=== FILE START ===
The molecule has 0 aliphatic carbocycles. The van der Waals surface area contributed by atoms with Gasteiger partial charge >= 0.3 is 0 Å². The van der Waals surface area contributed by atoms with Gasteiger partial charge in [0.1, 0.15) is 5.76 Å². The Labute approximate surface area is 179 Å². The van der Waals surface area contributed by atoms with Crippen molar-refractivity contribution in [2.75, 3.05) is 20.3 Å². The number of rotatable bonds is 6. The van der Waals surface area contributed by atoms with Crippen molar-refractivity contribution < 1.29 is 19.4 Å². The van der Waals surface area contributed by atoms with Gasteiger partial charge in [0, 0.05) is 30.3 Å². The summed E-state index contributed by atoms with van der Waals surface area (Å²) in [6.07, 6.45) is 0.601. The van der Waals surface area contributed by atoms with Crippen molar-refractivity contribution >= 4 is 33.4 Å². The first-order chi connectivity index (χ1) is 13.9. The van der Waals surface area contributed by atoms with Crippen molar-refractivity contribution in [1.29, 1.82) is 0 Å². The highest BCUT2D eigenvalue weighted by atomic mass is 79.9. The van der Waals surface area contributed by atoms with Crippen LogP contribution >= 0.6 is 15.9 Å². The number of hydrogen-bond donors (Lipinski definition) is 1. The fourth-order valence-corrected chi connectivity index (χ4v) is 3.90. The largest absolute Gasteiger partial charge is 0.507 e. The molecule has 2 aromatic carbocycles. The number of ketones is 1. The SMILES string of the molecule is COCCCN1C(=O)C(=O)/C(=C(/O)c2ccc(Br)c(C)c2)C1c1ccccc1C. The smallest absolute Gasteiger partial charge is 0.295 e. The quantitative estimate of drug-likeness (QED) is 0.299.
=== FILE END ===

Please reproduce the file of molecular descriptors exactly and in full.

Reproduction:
The molecule has 0 aliphatic carbocycles. The van der Waals surface area contributed by atoms with Gasteiger partial charge >= 0.3 is 0 Å². The van der Waals surface area contributed by atoms with Gasteiger partial charge in [0.1, 0.15) is 5.76 Å². The Labute approximate surface area is 179 Å². The van der Waals surface area contributed by atoms with Crippen molar-refractivity contribution in [2.75, 3.05) is 20.3 Å². The number of rotatable bonds is 6. The van der Waals surface area contributed by atoms with Crippen molar-refractivity contribution < 1.29 is 19.4 Å². The van der Waals surface area contributed by atoms with Gasteiger partial charge in [0, 0.05) is 30.3 Å². The summed E-state index contributed by atoms with van der Waals surface area (Å²) in [6.07, 6.45) is 0.601. The van der Waals surface area contributed by atoms with Crippen molar-refractivity contribution >= 4 is 33.4 Å². The first-order chi connectivity index (χ1) is 13.9. The van der Waals surface area contributed by atoms with Crippen molar-refractivity contribution in [1.29, 1.82) is 0 Å². The highest BCUT2D eigenvalue weighted by atomic mass is 79.9. The van der Waals surface area contributed by atoms with Crippen LogP contribution >= 0.6 is 15.9 Å². The number of hydrogen-bond donors (Lipinski definition) is 1. The fourth-order valence-corrected chi connectivity index (χ4v) is 3.90. The largest absolute Gasteiger partial charge is 0.507 e. The molecule has 2 aromatic carbocycles. The number of ketones is 1. The SMILES string of the molecule is COCCCN1C(=O)C(=O)/C(=C(/O)c2ccc(Br)c(C)c2)C1c1ccccc1C. The smallest absolute Gasteiger partial charge is 0.295 e. The quantitative estimate of drug-likeness (QED) is 0.299.